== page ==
The origins of Memorial Day date to the years immediately following the American Civil War when Americans honored the war dead of the North and the South by placing flowers on their tombstones.  (The original name of the holiday was Decoration Day.)  Despite the fact that the northern and southern states commemorated their war dead on separate days until World War I, the fact remains that the former adversaries did engage in the same memorializing act.  Over time, as Americans honored those who served and died in the wars our country has fought since the Civil War, these memorials gelled into the common holiday we have today.  Memorial Day has served a quieter role aside from its primary function of honoring our veterans and war dead, it served as a means to bring reconciliation to our nation.

Honoring those who fought and died in war has brought reconciliation to former adversaries beyond our shores, too.  Mustafa Kemal Atatürk, the founder of modern Turkey, initially rose to fame for his leadership in World War I defending the Ottoman Empire against a valiant but ultimately disastrous attack at Gallipoli by British military units consisting mainly of members of the Australia and New Zealand Army Corps (ANZAC).  Years later, as president of Turkey, Atatürk wrote a tribute to his former ANZAC adversaries buried in the British Commonwealth military cemeteries which exist in his country to this day.  Addressing Australia’s and New Zealand’s war dead, and their mothers, he wrote:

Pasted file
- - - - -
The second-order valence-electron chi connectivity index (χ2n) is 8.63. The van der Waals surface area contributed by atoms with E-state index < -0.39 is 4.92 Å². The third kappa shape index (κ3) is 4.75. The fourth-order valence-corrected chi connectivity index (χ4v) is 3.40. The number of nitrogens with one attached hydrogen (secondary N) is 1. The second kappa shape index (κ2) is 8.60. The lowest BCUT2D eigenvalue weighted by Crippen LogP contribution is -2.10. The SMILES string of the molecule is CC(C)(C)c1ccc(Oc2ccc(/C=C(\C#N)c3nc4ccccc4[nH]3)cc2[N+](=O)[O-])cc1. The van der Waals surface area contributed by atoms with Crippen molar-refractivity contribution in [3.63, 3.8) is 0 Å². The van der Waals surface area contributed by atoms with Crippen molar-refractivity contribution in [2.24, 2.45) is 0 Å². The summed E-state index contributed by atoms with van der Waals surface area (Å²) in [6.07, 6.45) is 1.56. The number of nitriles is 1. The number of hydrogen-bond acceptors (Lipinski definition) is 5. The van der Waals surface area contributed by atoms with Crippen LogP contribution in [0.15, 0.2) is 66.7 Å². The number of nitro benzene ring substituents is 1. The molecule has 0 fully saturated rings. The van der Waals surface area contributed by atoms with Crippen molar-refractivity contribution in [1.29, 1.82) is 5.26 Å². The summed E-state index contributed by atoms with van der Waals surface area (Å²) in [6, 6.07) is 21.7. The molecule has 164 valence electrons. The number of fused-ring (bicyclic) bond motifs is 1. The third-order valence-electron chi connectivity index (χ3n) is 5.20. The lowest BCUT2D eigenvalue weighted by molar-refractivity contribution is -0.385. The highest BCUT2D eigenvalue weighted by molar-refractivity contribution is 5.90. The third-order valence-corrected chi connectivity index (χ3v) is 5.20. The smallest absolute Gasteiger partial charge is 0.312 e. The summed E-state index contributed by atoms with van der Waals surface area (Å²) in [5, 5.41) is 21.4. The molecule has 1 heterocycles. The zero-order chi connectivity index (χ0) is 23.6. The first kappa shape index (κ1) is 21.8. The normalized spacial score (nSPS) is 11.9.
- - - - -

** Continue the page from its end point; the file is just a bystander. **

“Those heroes that shed their blood and lost their lives… You are now lying in the soil of a friendly country. Therefore rest in peace…you, the mothers, who sent their sons from faraway countries wipe away your tears; your sons are now lying in our bosom and are in peace. After having lost their lives on this land. They have become our sons as well.”

Australia returned the favor, memorializing Atatürk and his country on the ANZAC Parade in their capital, Canberra.

Without romanticizing war, the qualities a solider displays in battle — courage, honor, valor, self-sacrifice, imagination, resourcefulness, etc. — are often shared by those who fight on all sides of a conflict.  Soldiers practice human virtue in the absolute worst of circumstances, in particular the vulnerability of succumbing to the temptation to commit atrocities.  (I hasten to add that soldiers who get caught committing crimes during wartime often are tacitly, sometimes explicitly, excluded by their countrymen from the honors a day like this brings.)  Soldiers, when they serve virtuously in a context hostile to the practice of virtue, show their humanity in sharp relief.  This, I think, motivates us to honor our veterans and war dead, even those who fought for a former adversary.  Walt Whitman encapsulates this motive well: “…the dead, the dead, the dead—our dead—or South or North, ours all, (all, all, all, finally dear to me)…”